BOSTON — Bruins defenseman Matt Grzelcyk was sent to the hospital for further evaluation after being hit hard into the boards by St. Louis Blues forward Oskar Sundqvist in the first period of Game 2 of the Stanley Cup Final on Wednesday night.
Bruins coach Bruce Cassidy did not have an immediate update after the game but was hopeful Grzelcyk would be available for Game 3, which will be staged Saturday in St. Louis.
The Blues defeated the Bruins 3-2 in overtime to tie the series at one game apiece.
Grzelcyk was collecting a puck along the boards behind Boston’s net when he seemed to lose balance. That’s when Sundqvist skated in for a check. Grzelcyk’s head slammed into the glass and he fell down, holding his head. The defenseman laid on the ice for several minutes. He needed to be helped off the ice by trainers. Boston played the remainder of the game with only five defenseman.
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Sundqvist received two minutes for boarding.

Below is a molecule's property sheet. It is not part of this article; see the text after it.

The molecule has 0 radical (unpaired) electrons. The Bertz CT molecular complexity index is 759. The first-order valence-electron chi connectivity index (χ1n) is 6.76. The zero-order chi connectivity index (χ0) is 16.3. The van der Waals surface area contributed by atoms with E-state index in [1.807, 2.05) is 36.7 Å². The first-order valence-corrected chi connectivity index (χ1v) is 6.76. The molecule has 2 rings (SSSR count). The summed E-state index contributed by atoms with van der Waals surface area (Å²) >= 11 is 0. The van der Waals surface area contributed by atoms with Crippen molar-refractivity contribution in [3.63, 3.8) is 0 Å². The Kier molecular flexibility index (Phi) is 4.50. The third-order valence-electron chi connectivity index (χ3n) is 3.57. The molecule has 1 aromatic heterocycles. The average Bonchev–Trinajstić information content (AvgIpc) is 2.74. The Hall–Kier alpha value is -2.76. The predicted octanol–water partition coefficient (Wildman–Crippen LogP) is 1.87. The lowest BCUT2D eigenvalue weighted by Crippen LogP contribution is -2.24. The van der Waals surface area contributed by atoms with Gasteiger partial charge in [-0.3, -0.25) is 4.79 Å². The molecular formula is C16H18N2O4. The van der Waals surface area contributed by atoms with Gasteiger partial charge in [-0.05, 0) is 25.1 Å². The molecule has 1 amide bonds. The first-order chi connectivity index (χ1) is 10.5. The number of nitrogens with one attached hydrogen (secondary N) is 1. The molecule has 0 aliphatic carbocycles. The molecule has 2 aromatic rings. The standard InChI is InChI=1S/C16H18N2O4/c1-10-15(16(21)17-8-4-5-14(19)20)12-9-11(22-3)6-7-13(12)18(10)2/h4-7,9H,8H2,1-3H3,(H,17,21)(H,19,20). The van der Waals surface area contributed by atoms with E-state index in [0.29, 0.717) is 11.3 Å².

When asked about the hit after the game, Sundqvist said he had no comment.
Some Bruins teammates took umbrage to the hit.
“I don’t think that’s a hit we want in our game,” said Boston forward David Backes. “It’s from behind, elevated, into his head, into the glass. If that’s a two-minute penalty, I think there’s going to be a shortage of defensemen in this series by the end of it. That’s in somebody else’s hands.
“That’s something I think if I’m making that hit, I’m probably watching from the bleachers for a few, but we’ll see what happens with their player.”
Bruins defenseman Brandon Carlo said he would have to watch the play again, but he “definitely didn’t like it.”
“I thought he might have left his feet a little bit, got his head as the pretty much for the primary contact,” Carlo said. “So we’ll see where it goes from there.”
Cassidy offered his take.
“It was a hit from behind, that’s what was called,” the coach said. “His head got driven into the glass.”
More than anything else, Cassidy was upset about losing a defenseman who has been an important part of Boston’s postseason run.
“Losing the 15 to 16 minutes of Grizz’s time, he’s a good puck mover and a guy that can break down a forecheck when he’s on,” Cassidy said. “[The forecheck] was a strength of theirs tonight and a weakness of ours, breaking pucks out. He’s good at the big escape more and the big clean pass to get our forwards moving. We lost some of that element.”